The book starts off brilliantly and doesn’t abate. Straight away we see one of the ‘majorly busy’ characters (Jackie’s description) show her mettle; as a defence-attorney she wins a high profile court case by embedding the Beyonce movie Obsessed and stating this dubious film as the perfect analogy to this high-profile trial of a stalking trial. The jury, we’re told by Jackie lap it up and instantly acquit her client, so never has Beyonce’s cinematic influence been stronger if her movies are swaying whole juries in major lawsuits. This was my first major laugh out loud moment, within the first five chapters, luckily for me there would be plenty more. From the opening setup we are taken on a journey of random, salacious and hilariously penned ‘lustful’ scenes, references to the super rich kids of the world stage, materialism in any available avenue (so unlike the socially conscious Jane Eyres and Valjeans of the literary world) and swift, intoxicating romance. What’s particularly amazing however is this oft-filthy novel is written by the pen of a seventy-five year old pensioner. Barbara Cartland famous decried that “Jackie Collins was responsible for all the perverts in England,” how pale those rouge cheeks would look if she experienced the updated Jackie of the 21st Century.
I wonder if that is the reason Jackie has had such a throbbing presence in the literary world: from her ability to add a seasoning of utter debauchery to the proceedings. I would regularly give quotes to friends from this novel, all of whom also lapped them up. The dialogue and characterisation was at best waxy, at worst ludicrous. For example, whilst one of the major characters, Carolyn (the secretary having an affair with the married, frisky senator, keep up) is kidnapped, her best friend, Denver- the one who becomes eponymous for her If I Were a Boy ringtone, who is casually sleeping around with virtually all the characters in the book- is in Vegas watching pop sensation Zeena in her one-woman show. To further complicate the dynamics, Denver is with her current Greek/Italian squeeze, Bobby in the audience when Zeena says that she enjoyed Bobby’s ‘love nectar’ just before the concert. Denver is dismayed; surely the real concern is that a singer would ever discuss her sex life at a concert in such a lurid fashion; only on Planet Jackie.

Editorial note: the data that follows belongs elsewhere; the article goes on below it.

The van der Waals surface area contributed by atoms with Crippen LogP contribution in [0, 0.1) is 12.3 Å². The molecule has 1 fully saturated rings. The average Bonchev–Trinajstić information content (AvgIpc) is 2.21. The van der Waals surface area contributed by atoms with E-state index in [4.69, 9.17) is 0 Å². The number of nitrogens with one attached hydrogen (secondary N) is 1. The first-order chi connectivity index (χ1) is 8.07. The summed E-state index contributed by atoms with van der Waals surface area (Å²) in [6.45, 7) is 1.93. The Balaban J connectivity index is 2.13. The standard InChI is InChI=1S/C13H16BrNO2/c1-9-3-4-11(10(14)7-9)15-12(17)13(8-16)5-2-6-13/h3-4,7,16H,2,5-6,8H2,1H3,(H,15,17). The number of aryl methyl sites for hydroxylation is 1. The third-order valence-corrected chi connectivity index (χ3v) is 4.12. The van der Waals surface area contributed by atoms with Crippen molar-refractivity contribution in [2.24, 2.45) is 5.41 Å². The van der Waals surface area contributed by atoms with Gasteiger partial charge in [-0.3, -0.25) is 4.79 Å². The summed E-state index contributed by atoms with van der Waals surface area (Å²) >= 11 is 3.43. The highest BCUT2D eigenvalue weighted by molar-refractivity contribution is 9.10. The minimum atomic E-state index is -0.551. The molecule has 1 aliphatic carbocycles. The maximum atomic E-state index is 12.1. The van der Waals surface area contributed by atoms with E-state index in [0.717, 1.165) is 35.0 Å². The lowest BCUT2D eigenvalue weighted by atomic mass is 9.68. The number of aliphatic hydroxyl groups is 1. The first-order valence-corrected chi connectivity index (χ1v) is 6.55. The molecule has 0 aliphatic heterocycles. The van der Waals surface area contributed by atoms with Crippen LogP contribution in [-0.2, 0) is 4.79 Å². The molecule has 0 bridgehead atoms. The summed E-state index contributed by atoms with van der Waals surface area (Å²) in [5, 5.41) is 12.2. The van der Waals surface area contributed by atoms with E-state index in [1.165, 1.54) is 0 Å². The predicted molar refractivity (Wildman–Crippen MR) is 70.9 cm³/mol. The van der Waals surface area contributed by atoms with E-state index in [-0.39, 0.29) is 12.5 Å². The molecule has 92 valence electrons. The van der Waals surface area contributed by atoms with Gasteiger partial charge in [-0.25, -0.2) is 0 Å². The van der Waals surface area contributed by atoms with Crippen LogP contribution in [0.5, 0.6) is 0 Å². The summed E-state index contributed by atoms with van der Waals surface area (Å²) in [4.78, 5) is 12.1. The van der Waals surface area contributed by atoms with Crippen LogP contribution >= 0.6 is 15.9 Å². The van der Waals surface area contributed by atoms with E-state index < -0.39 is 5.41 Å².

Perhaps the best set of words from Jackie’s penmanship is when Carolyn begins to realise that it could have been her senator lover who authorised the kidnapping. Through Jackie’s writing, we immerse ourselves in Carolyn’s eureka moment.
“It couldn’t have Gregory that did this to me. Could It”
Perhaps though I should give Jackie more praise, for like every classic author of my childhood, Jackie is full of didactic messages in this novel. Sexual equality is high up on her list with her stronger female characters matching sex and power in equal force (her eponymous heroine of Lucky and other Santangelo novels, Lucky is the Queen of this sexual equality games and most recently gave her ideology to her readers via Confessions of a Wild Child), however Jackie Collins also moves towards poverty as a theme in this particular novel. When Carolyn escapes her imprisonment she understandably looks a bit like a tramp, and more to the point, feels rather down and out. Where else to be down and out then the mean backstreets of L.A. After all, she has no phone or shoes, her hair isn’t clean and neither are her clothes, without those qualities, what does Carolyn have? She realises when strolling in this rough LA neighbourhood that people are pitting her, and she understands, through this that tramps have feelings too. A life lesson courtesy of Jackie once again. Collins makes our final social commentary by discussing in the epilogue the media pressures on celebrity around LA noting that ‘Lindsay Lohan goes around LA wearing no panties and smashing up cars.’
Unsurprisingly, with some brilliant lines and moral realities, I became addicted and am still hooked to this day. 27 of these 30 books have been devoured by me, the last three providing the nectar I need for any black days ahead. These books are in many ways so entertaining you can literally find a gem on every page. Even now I think of her description of assassinations in the ’60s and ’70s and laugh heartily, for they’re not necessarily political or focused on racial discrimination: no, these are the decades of the ‘envy ridden’ people desperate to take out a major star, with damage including ‘shell shock, a broken leg, a woman without a foot… the list of horrors were endless’. That, above all sums up why any situation with Jackie can make a serious issue that bit more accessible, whether it’s appropriate or not.
Reading these novels have helped me to enjoy literature once again. I’m taken baby steps and pushed myself to read the tomes of literature, much loved and admired. I welcome reading about the grim realities of taxes, death and deep philosophical questions. But Jackie will always be tempted me, baiting me with her kitsch descriptions, feisty characters and her love of the story. Oscar Wilde said he could resist anything but temptation. Jackie is temptation exemplified. Whenever I get a chance I shall always dive into Jackie.